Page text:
“(4) USE OF INTERIM GRADUATION RATE.—In the case of a State that does not have an individual student identifier longitudinal data system, with respect to each graduation rate calculation or reporting requirement under this section, the State and local educational agencies and secondary schools in the State shall temporarily carry out this section by using an interim graduation rate calculation that meets the following conditions:

“(A) NUMBER OF GRADUATES COMPARED TO NUMBER OF STUDENTS.—The calculation shall measure or estimate the number of secondary school graduates compared to the number of students in the secondary school's entering grade.

“(B) DROPOUT DATA.—The calculation shall not use dropout data.

“(C) REGULAR SECONDARY SCHOOL DIPLOMA.—The calculation shall count as graduates only those students who receive a regular secondary school diploma.

“(D) DISAGGREGATION.—The calculation shall be disaggregated by the subgroups described in paragraph (2).

“(E) ANNUAL BASIS AND RATE OF GROWTH.—The calculation shall be used on an annual basis to determine a rate of growth, as described in subsection (c).

“(F) TIMEFRAME LIMITATION.—The interim graduation rate calculation may only be used through the end of school year 2010–2011.

“(G) REPORTING USE OF INTERIM GRADUATION RATE.—Each State that receives assistance under this part shall describe the interim graduation rate used in accordance with this paragraph in the State's plan submitted under section 1111.

“(5) REPORTING PERCENT OF ON-TRACK STUDENTS.—Not later than school year 2011–2012, and every school year thereafter, every State educational agency, local educational agency, and school that receives assistance under this part shall report annually, as part of the State and local educational agency report cards required under section 1111(h), the percent of on-track students for each secondary school grade served by the State educational agency, local educational agency, and school, respectively, other than the graduating grade for the secondary school, in the aggregate and disaggregated by each of the subgroups described in paragraph (2).

“(6) REPORTING ADDITIONAL INDICATORS.—

“(A) IN GENERAL.—A State may report additional complementary indicators of secondary school completion, such as—

“(i) a college-ready graduation rate;

“(ii) a dropout rate;

“(iii) in-grade retention rates;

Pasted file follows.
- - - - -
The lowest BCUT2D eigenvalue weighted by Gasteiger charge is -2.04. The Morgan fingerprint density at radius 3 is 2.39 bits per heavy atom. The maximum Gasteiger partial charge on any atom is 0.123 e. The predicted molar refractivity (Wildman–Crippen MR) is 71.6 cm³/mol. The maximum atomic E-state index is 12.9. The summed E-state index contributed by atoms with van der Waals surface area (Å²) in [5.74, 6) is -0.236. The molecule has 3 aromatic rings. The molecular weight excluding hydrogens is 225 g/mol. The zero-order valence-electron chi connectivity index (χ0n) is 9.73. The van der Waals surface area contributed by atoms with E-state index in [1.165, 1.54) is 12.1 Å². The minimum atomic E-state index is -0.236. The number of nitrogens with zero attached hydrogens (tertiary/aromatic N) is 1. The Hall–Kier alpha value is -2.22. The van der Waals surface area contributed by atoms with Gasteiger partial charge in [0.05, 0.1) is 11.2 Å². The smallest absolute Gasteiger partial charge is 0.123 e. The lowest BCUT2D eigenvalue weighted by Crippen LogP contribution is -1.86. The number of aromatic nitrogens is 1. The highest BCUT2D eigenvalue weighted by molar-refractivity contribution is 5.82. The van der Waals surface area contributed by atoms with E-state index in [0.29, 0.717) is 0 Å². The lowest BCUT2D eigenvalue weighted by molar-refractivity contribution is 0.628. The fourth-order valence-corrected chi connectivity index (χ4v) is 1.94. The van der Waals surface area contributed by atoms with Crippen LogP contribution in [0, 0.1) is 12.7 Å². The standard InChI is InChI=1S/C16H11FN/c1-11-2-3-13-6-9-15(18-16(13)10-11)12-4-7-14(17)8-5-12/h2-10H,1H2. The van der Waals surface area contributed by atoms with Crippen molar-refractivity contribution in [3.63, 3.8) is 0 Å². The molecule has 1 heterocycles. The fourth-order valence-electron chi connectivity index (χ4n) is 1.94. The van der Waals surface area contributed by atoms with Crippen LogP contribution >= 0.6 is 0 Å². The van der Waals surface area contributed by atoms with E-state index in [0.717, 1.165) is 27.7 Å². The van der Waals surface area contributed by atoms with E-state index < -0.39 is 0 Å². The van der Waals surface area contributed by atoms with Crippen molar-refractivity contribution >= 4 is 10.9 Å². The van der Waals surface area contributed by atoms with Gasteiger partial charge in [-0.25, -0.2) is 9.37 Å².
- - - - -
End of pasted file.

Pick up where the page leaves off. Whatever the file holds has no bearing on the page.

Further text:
“(iv) percentages of students receiving GEDs, certificates of completion, or alternatives to a diploma; and

“(v) in the case of a State with exit examinations, students who have completed course requirements but failed a State exam required for secondary school graduation.

“(B) DEFINITIONS FOR INDICATORS.—The Secretary shall promulgate and publish in the Federal Register regulations containing definitions for the indicators described in clauses (i), (ii), and (iii) of subparagraph (A) that are consistent with the definitions used by the National Center for Educational Statistics, in order to ensure that the indicators are comparable across schools and school districts within a State.

“(C) PROHIBITION.—For purposes of reporting or accountability under this section, the additional indicators shall not replace the 4-year adjusted cohort graduation rate or the cumulative graduation rate.

“(D) RULE OF CONSTRUCTION.—Nothing in this Act shall be construed to prohibit a State from reporting indicators of secondary school completion that are not described in subparagraph (A).

“(7) DATA ANOMALIES.—

“(A) IN GENERAL.—When an individual student record indicates a student was enrolled in more than 1 secondary school or a student record shows enrollment in a secondary school but no subsequent information, such student record shall be assigned to 1 adjusted cohort for the purposes of calculating and reporting school, local educational agency, and State 4-year adjusted cohort graduation rates and cumulative graduation rates under this subsection.

“(B) SPECIAL RULE.—A student who returns to secondary school after dropping out of secondary school, or receives a diploma from more than 1 school or educational program served by any 1 local educational agency, shall be counted—

“(i) only once for purposes of reporting and accountability under this section; and

“(ii) as part of the student's original adjusted cohort.

“(8) MONITORING OF DATA COLLECTION.—Each State that receives assistance under this part shall conduct regular audits of data collection, reporting, and calculations by local educational agencies in the State. The Secretary shall assist States in their efforts to develop and retain the capacity for collection, analysis, and public reporting of 4-year adjusted cohort graduation rate and cumulative graduation rate data.

“(c) School, local educational agency, and State accountability.—

“(1) GRADUATION RATE GOAL.—Each State that receives assistance under this part shall seek to have all students graduate from secondary school prepared for success in college and work.